Basser Library and Fenner Archives
The Academy's library is named after the philanthropist Sir Adolph Basser, whose gift of £25 000 in 1960 enabled it to be established. The archives are named after Professor Frank Fenner AC CMG MBE FAA FRS, who over many years contributed both financially and intellectually to the collections and to their growth and development. The library and archives collect both published and unpublished material documenting the history of science in Australia, and promote related historical research. There is particular emphasis on collecting biographical material about prominent scientists.
The manuscript collection contains 231 sets of papers, ranging in quantity from a few sheets of correspondence to many hundreds of items. Individual scientists represented in the collection include significant figures in CSIRO such as Sir David Rivett, Sir Ian Wark and Dr Lloyd Rees, academics such as Professor Frank Fenner and Sir Ernest Titterton and more than 60 other Fellows of the Academy. The collection is not limited to Fellows; the papers of Sir Neil Hamilton Fairley, for example, are heavily used by people interested in malarial research. A number of scientific societies have also chosen the Basser Library as the repository for their archives — the Australian Institute of Physics and the Geological Society of Australia provide the largest collections.
The library's manuscript collections are publicised throughout the archival community. In addition to being listed on the Academy's website, they are accessible through the National Library's Register of Australian Archives and Manuscripts.
Books and journals
The collection of printed material also contains much of value to research workers. Of particular interest are the back sets of Australian scientific periodicals including those produced by the early colonial Royal Societies and the other voluntary scientific associations that flourished in Australia in the 19th century, such as the Linnean Society of New South Wales.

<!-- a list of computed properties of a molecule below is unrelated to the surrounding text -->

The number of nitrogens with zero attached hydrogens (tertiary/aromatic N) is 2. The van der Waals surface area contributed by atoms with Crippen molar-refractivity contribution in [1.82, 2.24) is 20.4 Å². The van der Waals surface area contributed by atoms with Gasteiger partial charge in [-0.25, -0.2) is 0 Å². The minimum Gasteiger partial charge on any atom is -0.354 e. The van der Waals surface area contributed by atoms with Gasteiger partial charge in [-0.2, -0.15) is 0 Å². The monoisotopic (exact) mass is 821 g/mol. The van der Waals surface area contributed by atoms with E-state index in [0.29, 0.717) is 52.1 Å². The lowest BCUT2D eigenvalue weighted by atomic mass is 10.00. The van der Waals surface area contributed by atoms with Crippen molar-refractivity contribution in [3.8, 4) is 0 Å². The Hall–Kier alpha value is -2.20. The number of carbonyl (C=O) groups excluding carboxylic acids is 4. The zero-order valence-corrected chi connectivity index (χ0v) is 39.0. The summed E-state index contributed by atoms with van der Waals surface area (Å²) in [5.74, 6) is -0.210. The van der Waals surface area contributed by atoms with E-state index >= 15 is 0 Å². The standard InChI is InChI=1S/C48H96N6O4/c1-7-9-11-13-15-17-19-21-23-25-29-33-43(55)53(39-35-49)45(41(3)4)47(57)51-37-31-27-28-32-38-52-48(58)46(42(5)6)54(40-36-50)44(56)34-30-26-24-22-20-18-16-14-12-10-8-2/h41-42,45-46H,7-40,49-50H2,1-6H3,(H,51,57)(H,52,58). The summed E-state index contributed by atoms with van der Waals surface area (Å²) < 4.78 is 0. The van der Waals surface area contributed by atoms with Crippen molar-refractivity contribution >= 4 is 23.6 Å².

The monograph collection is now available through the National Library’s Trove website http://trove.nla.gov.au/
Visiting the library
The library is open to all bona fide researchers, and is staffed four days a week (every day except Thursday) by a qualified librarian with training in archives work. Opening hours are 9.30am to 2.30pm; please contact the librarian on 6201 9431 or Lisa Conti Phillipps before visiting. Queries are received from a variety of sources ranging from family historians to scholars. Our biographical resources, in particular the biographies of Australian botanists compiled for the Hunt Institute, are regularly used, for example by the staff of the Australian Dictionary of Biography.
Contact with potential donors
Information about the Library's activities is disseminated throughout the scientific community, particularly by personal contact with scientists and their families. In this respect the Fellowship of the Academy is the Library's main resource.
Material of value
Any collections of 'personal' papers will in fact include much of general interest in the form of contact with other institutions and members of the scientific community in Australia and overseas. We are seeking material such as draft manuscripts, laboratory daybooks and field books, notes of experiments, personal diaries, letters, photographs, autobiographical notes and memoirs. Material of this type provides valuable source material for historians of science.
Tax deductions for donations
Donations of material to the Basser Library can be claimed as a taxation deduction under the Cultural Gifts Program. The librarian will arrange to have material valued and gifts approved by the appropriate authorities.
Each year the Library offers an award of $2,500 to encourage use of the collections by postgraduate students and other independent researchers.
Preserving the records of modern science
At its meeting on 16 December 2000, the Commission on Bibliography and Documentation of the International Union of History and Philosophy of Science discussed the need to preserve permanently the historically valuable paper and electronic records of modern science and make them accessible to researchers.